A few examples of wasteful packaging doesn’t indicate wanton disregard for the environment or moral bankruptcy (you can find plenty of other examples to support that in the case of Walmart). And firing the shipping facility manager over a single package? Doesn’t that seem just a bit over the top, Chris? Makes it kind of hard to take your other posts seriously.

  17. ecwis says:

    I’m pretty sure that this item was sent Ground, be it FedEx, UPS, or DHL. If they would’ve sent the item in an envelope via UPS Ground (or DHL, or FedEx), then it’s almost guaranteed that it would get lost somewhere. When sending small items, it’s useful to send them in boxes.

    At least you got your phone card. If they would’ve packaged it “appropriately”, you probably would have never received it.

    Stop your whining and save the box so you can reuse it later.

  18. scampy says:

    Who cares. Wal-Mart is wasting the money on boxes, not you. It is ridiculous that people complain so much about things as trivial as this. Its really not a big deal. You just throw away the box anyway no matter what size it is.

  19. SaraAB87 says:

    I sell on ebay and ALL my packaging material is re-used. The UPS store and Sam’s Club are GREAT places to pick up free packing materials. The UPS store tosses out so much material here that I can go there and pick up enough in one trip for an entire christmas of ebaying.

    I ordered a PSP system from amazon and it was poorly packaged, in fact the only thing that saved it was the retail box. It was loosely shrinkwrapped into the box with one air packet and was being tossed around in the box due to the poor packing job.

    If I stopped shopping at every store that printed long receipts I would have to stop shopping altogether.

  20. Wheels17 says:

    Usually Amazon is pretty good about shipping, but they joined the stupid shipping gang this year too. In their case it is repeated, severe underpackaging.

    I received a box with two cast iron vises, a cd, and three air pouches, all loose in the box. Nothing taped, fastened, or overwrapped. You can imagine the condition of the CD after being hammered between two vises all the way from Phoenix to New York.

    So, I send a note to the complaint e-mail address requesting a new CD, their computer parses the order incorrectly and guess what I get?

    A CD, three air pouches, and a vise, loose in the box. In this shipment, only the CD case was damaged, so I swapped the case for a good one, and wrapped it up.

  21. arkangel318 says:

    I don’t understand how they can AFFORD to ship out things in ridiculously oversized boxes like that. I work at a company that ships tons of stuff, and they’re always telling us to not waste boxes like that as they’re expensive. Come to think of it, it’s a major miracle that box didn’t get squashed by anything stacked on top of it along the way.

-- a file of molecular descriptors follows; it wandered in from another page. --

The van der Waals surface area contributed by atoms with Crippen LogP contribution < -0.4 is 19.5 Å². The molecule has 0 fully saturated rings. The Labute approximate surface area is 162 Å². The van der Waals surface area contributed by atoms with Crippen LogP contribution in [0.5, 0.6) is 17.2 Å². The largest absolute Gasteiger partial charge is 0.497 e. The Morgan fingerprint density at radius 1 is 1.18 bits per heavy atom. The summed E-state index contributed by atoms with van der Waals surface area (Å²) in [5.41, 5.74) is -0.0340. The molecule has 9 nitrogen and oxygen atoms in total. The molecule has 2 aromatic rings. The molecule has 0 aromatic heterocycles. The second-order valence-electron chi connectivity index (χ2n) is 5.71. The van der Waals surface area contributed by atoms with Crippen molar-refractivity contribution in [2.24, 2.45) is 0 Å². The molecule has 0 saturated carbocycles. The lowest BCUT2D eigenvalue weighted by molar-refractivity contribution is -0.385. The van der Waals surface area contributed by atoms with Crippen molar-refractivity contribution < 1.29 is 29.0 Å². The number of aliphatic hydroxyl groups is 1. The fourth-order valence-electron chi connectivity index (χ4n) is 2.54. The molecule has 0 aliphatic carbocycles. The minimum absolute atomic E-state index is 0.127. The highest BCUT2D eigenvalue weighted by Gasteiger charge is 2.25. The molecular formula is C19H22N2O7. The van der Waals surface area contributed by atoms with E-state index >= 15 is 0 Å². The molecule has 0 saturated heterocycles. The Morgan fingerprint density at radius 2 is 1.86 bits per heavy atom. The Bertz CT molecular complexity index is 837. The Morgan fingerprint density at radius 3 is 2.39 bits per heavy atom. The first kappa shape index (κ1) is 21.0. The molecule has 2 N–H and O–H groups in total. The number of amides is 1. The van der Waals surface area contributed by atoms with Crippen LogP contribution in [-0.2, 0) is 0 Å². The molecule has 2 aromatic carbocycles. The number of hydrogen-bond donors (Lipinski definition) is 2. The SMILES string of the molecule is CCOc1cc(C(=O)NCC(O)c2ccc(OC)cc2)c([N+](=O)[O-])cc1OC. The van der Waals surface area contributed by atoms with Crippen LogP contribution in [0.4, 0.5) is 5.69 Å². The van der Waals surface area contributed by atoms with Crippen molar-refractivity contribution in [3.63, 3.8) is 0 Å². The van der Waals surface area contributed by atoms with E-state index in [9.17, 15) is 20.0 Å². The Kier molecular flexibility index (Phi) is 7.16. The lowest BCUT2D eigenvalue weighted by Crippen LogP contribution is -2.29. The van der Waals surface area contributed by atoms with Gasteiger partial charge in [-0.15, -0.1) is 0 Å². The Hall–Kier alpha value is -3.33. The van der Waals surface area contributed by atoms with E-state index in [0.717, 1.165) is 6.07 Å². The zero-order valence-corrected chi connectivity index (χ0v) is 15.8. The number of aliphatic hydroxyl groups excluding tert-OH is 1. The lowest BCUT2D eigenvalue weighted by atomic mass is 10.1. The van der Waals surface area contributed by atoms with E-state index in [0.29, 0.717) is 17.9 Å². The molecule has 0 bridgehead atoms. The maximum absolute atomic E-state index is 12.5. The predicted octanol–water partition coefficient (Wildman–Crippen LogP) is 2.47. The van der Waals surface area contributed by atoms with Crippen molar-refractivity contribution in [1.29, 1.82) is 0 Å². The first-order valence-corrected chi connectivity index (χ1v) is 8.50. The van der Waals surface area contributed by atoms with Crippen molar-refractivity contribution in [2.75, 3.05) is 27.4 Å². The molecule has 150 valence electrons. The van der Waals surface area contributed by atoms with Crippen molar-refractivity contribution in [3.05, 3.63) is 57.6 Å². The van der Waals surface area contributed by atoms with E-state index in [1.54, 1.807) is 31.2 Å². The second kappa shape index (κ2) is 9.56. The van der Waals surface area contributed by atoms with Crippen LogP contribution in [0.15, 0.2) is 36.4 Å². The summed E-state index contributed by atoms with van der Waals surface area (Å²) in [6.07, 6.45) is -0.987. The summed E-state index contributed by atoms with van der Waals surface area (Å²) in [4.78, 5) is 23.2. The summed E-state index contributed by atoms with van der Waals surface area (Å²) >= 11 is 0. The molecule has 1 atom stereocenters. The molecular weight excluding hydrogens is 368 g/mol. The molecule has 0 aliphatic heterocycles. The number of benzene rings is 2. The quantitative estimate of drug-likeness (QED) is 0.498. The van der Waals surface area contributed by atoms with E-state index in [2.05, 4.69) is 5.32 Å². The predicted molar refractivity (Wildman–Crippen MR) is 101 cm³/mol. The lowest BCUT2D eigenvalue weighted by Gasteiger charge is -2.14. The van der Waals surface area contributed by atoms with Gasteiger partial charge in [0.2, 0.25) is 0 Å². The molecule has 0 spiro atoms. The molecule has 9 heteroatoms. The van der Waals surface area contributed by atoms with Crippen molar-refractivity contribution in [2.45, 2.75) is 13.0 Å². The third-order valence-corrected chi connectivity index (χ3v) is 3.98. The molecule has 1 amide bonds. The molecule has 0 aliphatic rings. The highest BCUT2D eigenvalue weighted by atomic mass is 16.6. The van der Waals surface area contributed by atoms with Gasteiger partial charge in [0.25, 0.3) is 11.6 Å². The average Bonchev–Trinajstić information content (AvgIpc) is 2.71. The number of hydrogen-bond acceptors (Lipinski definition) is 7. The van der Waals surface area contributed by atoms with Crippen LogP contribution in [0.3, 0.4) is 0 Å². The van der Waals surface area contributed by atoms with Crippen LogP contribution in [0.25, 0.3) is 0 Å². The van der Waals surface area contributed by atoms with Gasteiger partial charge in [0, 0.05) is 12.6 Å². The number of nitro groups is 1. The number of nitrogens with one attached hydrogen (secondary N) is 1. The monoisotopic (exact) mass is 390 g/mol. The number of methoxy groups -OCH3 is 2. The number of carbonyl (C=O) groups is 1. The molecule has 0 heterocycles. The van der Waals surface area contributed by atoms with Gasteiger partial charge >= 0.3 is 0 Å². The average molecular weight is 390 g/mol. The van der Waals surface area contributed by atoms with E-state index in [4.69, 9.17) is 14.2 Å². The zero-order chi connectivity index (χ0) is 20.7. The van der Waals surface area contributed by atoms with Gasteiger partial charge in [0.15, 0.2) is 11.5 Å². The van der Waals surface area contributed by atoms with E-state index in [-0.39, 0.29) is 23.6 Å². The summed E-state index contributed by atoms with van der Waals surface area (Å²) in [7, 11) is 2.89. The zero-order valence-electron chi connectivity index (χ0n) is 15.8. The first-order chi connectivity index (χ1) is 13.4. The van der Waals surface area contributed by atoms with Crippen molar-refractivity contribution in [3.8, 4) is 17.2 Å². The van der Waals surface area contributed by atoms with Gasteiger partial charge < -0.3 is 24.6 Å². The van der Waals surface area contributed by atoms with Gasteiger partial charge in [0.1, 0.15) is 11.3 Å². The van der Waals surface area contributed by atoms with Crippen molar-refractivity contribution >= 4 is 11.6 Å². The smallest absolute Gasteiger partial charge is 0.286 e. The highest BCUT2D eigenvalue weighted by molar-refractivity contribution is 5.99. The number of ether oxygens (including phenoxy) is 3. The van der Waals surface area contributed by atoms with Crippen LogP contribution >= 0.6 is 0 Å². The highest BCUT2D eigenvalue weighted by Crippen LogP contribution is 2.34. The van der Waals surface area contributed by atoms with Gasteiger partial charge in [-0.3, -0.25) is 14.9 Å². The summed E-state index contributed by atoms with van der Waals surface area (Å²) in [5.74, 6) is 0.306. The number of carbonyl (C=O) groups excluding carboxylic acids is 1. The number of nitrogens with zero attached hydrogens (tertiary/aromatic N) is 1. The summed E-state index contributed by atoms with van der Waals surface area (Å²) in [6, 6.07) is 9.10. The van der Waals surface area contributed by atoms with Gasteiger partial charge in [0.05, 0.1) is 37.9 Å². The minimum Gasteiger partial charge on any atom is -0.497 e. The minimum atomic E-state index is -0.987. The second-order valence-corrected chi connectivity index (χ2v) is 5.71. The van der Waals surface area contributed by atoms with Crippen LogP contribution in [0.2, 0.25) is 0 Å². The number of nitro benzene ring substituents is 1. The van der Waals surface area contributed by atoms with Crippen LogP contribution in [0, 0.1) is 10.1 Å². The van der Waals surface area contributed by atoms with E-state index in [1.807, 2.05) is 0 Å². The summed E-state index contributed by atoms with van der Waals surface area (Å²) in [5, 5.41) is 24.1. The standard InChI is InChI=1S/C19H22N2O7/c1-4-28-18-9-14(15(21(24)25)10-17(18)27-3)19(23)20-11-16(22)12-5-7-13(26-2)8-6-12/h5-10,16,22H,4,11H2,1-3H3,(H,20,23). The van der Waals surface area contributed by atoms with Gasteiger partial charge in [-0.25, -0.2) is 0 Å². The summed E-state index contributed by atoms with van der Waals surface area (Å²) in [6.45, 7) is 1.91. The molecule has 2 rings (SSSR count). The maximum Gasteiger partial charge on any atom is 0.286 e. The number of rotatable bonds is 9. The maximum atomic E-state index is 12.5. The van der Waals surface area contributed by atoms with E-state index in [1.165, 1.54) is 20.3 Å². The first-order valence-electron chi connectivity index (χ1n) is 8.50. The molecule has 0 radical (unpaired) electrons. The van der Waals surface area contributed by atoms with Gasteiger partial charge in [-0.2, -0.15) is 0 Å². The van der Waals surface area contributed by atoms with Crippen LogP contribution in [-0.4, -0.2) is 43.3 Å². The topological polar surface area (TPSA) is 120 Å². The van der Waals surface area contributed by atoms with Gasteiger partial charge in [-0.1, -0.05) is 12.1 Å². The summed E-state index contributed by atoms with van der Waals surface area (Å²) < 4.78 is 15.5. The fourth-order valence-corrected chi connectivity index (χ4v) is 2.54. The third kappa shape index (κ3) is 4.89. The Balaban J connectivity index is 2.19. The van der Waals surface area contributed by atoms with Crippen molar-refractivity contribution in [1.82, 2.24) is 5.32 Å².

22. goodkitty says:

    This isn’t surprising. What did the packaging cost, 20 cents? What does the worker’s time cost? It’s probably overall far more economically beneficial to the company to have the packaging people working steadily and keeping the line moving, than it is to hold things up and have some drug-addled packer spending 5 minutes trying to figure out which special envelope the card should go into, then wondering where to put the UPS sticker, and whoever is palletizing or stacking the ‘to-ship’ boxes having to deal with odd-sized boxes. Then, having the item arrive in three broken pieces because it was crushed under ten other boxes. This is a non-issue, IMO.

    Big empty boxes are good for your compost pile. Now Amazon shipping your hard drive like a rattle-toy, that is a problem.

  23. tk427 says:

    ROYAL72:
    - wiping your ass with toilet paper

    What do you suggest? The Ass Vac 45 powered by a self-contained recycling microbial fuel cell isn’t on the market yet.
    /snark

  24. Womblebug says:

    @royal72: Conserving paper to save trees is like conserving tortillas to save corn plants. Trees are grown specifically for paper making needs and are renewable. If you’re that worried about it, recycle. But not your toilet paper. Please.

  25. Blueskylaw says:

    @pepe the king prawn:
    Bad day at the office?

  26. Copper says:

    I just reused my two boxes I got from Amazon. I like the way they package, assuming it doesn’t damage anything.

  27. barty says:

    How else am I going to get boxes for the crap I sell on eBay? Our local UPS Store likes to charge you anywhere from $7-15 for a box! Office supply places aren’t much better and always seem to be out of the size you need.

    My wife sometimes gripes about all the boxes in the attic, but at least it saves me from the outrageous (retail) prices of packing materials.

    As mentioned before, I’m sure its probably more expensive for them (ie., hiring another person to keep the shipping department moving) to put stuff in different sized boxes rather than just standardize on a minimum sized box. Yeah, its wasteful, but we are talking about Wal-Mart, the king of cheap.

  28. Sidecutter says:

    @tk427: Kind of have to concur here. What the hell does Royal72 do? Take a shower every single time he or she goes? Yep, that conserving there, all that water and soap, plus more to clean washcloths later.

    Royal, if you’re going to pick on something as anti-conservation…try making sure there’s a viable alternative, hm?

  29. mmmmna says:

    I do have to agree with EMILYMARION333 AT 12/26/07 12:28 PM – why not just get a phone card when you are at the grocery or drug store?

    Shipping losses are usually the culprit behind these seemingly ‘idiotic’ decisions, though. The post office will lose an untraceable letter faster than UPS or FedEx loses a box which always has a tracking number. If I were a shipper and I had to guarantee a delivery, my money is on the traceable shipments. If I wanted to be sure I got my own delivery, again, my money is on the tracking numbers.

    The consumer could be to blame, the selected shipment method can be to blame, but usually these decisions are made before the flunky in the shipping department gets the order – don’t blame the shipping staff.

  30. superqueen23 says:

    For work, I once had to order a bunch of staples supplies. Two days after my order was scheduled to arrive, I finally receive one small box containing only packing material and a catalogue. I was not pleased, but after a phone call they did overnight the rest of the order that had been lost somewhere.